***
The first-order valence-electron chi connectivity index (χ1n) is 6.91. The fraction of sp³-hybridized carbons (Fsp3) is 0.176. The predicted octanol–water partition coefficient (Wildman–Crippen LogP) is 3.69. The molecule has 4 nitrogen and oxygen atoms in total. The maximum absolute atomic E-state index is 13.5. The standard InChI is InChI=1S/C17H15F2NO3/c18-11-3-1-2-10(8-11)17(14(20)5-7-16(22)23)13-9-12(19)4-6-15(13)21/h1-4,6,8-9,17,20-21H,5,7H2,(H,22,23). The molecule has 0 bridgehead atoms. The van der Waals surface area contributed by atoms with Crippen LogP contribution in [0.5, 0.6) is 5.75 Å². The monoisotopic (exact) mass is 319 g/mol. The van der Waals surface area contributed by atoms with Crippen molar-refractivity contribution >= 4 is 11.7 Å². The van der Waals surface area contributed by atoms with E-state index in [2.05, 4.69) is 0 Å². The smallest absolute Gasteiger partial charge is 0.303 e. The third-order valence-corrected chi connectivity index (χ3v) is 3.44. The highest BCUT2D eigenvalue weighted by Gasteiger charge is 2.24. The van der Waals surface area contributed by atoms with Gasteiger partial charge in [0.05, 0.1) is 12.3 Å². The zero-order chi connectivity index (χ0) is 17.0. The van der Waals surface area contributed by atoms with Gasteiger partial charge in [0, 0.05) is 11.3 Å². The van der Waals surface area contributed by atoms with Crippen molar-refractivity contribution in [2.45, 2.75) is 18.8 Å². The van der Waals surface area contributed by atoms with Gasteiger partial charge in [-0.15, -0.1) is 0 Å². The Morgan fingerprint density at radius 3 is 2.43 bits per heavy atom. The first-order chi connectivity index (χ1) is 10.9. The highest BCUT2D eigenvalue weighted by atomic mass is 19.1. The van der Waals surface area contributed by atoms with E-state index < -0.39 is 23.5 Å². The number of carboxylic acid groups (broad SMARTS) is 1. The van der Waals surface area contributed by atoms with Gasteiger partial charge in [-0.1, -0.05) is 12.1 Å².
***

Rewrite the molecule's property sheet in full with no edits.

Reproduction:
The first-order valence-electron chi connectivity index (χ1n) is 6.91. The fraction of sp³-hybridized carbons (Fsp3) is 0.176. The predicted octanol–water partition coefficient (Wildman–Crippen LogP) is 3.69. The molecule has 4 nitrogen and oxygen atoms in total. The maximum absolute atomic E-state index is 13.5. The standard InChI is InChI=1S/C17H15F2NO3/c18-11-3-1-2-10(8-11)17(14(20)5-7-16(22)23)13-9-12(19)4-6-15(13)21/h1-4,6,8-9,17,20-21H,5,7H2,(H,22,23). The molecule has 0 bridgehead atoms. The van der Waals surface area contributed by atoms with Crippen LogP contribution in [0.5, 0.6) is 5.75 Å². The monoisotopic (exact) mass is 319 g/mol. The van der Waals surface area contributed by atoms with Crippen molar-refractivity contribution >= 4 is 11.7 Å². The van der Waals surface area contributed by atoms with E-state index in [2.05, 4.69) is 0 Å². The smallest absolute Gasteiger partial charge is 0.303 e. The third-order valence-corrected chi connectivity index (χ3v) is 3.44. The highest BCUT2D eigenvalue weighted by Gasteiger charge is 2.24. The van der Waals surface area contributed by atoms with Gasteiger partial charge in [0.05, 0.1) is 12.3 Å². The zero-order chi connectivity index (χ0) is 17.0. The van der Waals surface area contributed by atoms with Gasteiger partial charge in [0, 0.05) is 11.3 Å². The van der Waals surface area contributed by atoms with Crippen molar-refractivity contribution in [2.45, 2.75) is 18.8 Å². The van der Waals surface area contributed by atoms with Gasteiger partial charge in [-0.15, -0.1) is 0 Å². The Morgan fingerprint density at radius 3 is 2.43 bits per heavy atom. The first-order chi connectivity index (χ1) is 10.9. The highest BCUT2D eigenvalue weighted by atomic mass is 19.1. The van der Waals surface area contributed by atoms with E-state index < -0.39 is 23.5 Å². The number of carboxylic acid groups (broad SMARTS) is 1. The van der Waals surface area contributed by atoms with Gasteiger partial charge in [-0.1, -0.05) is 12.1 Å².